||USDA Forest Service, Pacific Northwest Research Station|
analysis and visualization software is a set of public
domain tools to help you understand and use LIDAR data.
The lidar point cloud includes direct
measurements of various canopy elements including stems,
branches, and foliage. This series of images shows the
lidar data for above-ground vegetation, tree objects
inferred from the data, and a visual simulation of the
tree objects and terrain rendered with PNW Research
What is LIDAR?
Lidar uses laser light to measure distances. It is used in many ways, from estimating atmospheric aerosols by shooting a laser skyward to catching speeders in freeway traffic with a handheld laser-speed detector. Airborne laser-scanning technology is a specialized, aircraft-based type of lidar that provides extremely accurate, detailed 3-D measurements of the ground, vegetation, and buildings. Developed in just the last 20 years, one of lidar’s first commercial uses in the United States was to survey powerline corridors to identify encroaching vegetation. Additional uses include mapping landforms and coastal areas. In open, flat areas, ground contours can be recorded from an aircraft flying overhead providing accuracy within 6 inches of actual elevation. In steep, forested areas accuracy is typically in the range of 1 to 2 feet and depends on many factors, including density of canopy cover and the spacing of laser shots. The speed and accuracy of lidar made it feasible to map large areas with the kind of detail that before had only been possible with time-consuming and expensive ground survey crews.
Federal agencies such as the Federal Emergency Management Administration (FEMA) and U.S. Geological Survey (USGS), along with county and state agencies, began using lidar to map the terrain in flood plains and earthquake hazard zones. The Puget Sound Lidar Consortium, an informal group of agencies, used lidar in the Puget Sound area and found previously undetected earthquake faults and large, deep-seated, old landslides. In other parts of the country, lidar was used to map highly detailed contours across large flood plains, which could be used to pinpoint areas of high risk. In some areas, entire states have been flown with lidar to produce more accurate digital terrain data for emergency planning and response. Lidar mapping of terrain uses a technique called “bareearth filtering.” Laser scan data about trees and buildings are stripped away, leaving just the bare-ground data. The VMaRS team first began their lidar research involving application in forests in 1997 to find out how much accuracy was lost in lidar flights over areas with heavy forest cover. They wanted to better understand the level of error in lidar mapping of the ground through forest canopy, to be used in analyzing terrain maps in forested areas. The team and their University of Washington collaborators found that the data thrown away by geologists were a rich source of information for foresters, a finding that has been well corroborated by lidar forestry research groups around the world.
How Does LIDAR work?
The use of lasers has become commonplace, from laser printers to laser surgery. In airborne-laser-mapping lidar, lasers are taken into the sky. Instruments are mounted on a single- or twin-engine plane or a helicopter. Airborne lidar technology uses four major pieces of equipment (see figureat left ). These are a laser emitter-receiver scanning unit attached to the aircraft; global positioning system (GPS) units on the aircraft and on the ground; an inertial measurement unit (IMU) attached to the scanner, which measures roll, pitch, and yaw of the aircraft; and a computer to control the system and store data. Several types of airborne lidar systems have been developed; commercial systems commonly used in forestry are discrete-return, small-footprint systems. “Small footprint” means that the laser beam diameter at ground level is typically in the range of 6 inches to 3 feet. The current generration of laser scanners send up to 1,000,000 pulses of light per second to the ground and measures how long it takes each pulse to reflect back to the unit. These times are used to compute the distance each pulse traveled from scanner to ground. The GPS and IMU units determine the precise location and attitude of the laser scanner as the pulses are emitted, and an exact coordinate is calculated for each point. The laser scanner uses an oscillating mirror or rotating prism (depending on the sensor model), so that the light pulses sweep across a swath of landscape below the aircraft. Large areas are surveyed with a series of parallel flight lines. The laser pulses used are safe for people and all living things. Because the system emits its own light, flights can be done day or night, as long as the skies are clear.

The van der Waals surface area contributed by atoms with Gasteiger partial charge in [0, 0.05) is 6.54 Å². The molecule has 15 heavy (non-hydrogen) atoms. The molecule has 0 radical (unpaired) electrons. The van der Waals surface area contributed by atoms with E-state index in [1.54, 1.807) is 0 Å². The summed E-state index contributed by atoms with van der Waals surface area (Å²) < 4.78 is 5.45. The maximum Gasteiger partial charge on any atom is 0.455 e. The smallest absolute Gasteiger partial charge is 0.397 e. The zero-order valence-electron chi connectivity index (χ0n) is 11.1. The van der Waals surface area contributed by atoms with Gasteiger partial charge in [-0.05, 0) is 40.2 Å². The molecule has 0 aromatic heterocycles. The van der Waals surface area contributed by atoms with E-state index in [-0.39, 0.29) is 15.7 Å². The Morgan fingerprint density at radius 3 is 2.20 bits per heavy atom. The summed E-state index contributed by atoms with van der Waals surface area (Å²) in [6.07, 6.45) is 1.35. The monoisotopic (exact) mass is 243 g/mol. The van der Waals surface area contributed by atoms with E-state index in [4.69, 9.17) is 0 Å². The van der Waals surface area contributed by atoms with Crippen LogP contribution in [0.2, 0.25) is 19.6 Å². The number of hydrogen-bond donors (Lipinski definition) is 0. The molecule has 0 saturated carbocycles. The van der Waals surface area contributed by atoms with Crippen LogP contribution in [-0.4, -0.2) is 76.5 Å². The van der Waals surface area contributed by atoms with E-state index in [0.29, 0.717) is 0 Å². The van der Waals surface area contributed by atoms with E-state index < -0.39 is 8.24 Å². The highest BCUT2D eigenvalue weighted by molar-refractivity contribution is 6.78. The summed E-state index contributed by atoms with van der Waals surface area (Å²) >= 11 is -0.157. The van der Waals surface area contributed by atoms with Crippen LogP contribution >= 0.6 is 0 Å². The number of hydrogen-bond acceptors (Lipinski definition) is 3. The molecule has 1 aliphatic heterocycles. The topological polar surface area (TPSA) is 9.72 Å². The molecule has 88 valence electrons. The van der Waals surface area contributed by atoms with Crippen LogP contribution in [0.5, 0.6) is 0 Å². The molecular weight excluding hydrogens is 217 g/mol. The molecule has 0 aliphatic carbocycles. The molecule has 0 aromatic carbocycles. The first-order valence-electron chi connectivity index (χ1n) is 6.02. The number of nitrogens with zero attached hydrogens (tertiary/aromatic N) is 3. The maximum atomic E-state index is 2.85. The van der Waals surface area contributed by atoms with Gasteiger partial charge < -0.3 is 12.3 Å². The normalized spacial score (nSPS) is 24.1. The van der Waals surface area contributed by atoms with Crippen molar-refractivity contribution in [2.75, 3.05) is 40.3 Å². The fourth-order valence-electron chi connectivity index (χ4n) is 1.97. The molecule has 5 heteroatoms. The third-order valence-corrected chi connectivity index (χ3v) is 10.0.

Thus, with distance and location information accurately
determined, the laser pulses yield direct, 3-D
measurements of the ground surface, vegetation, roads,
and buildings. Millions of data points are recorded, so
many that lidar creates a 3-D data cloud. After the
flight, software calculates the final data points by
using the location information and laser data. Final
results are typically produced in weeks, whereas
traditional ground-based mapping methods took months or
years. The first acre of a lidar flight is expensive,
owing to the costs of the aircraft, equipment, and
personnel. But when large areas are covered, the costs
can drop to less than $1 per acre. The technology is
commercially available through a number of sources.
Early Research (summary)
This page was last updated on June 11, 2018 by Bob McGaughey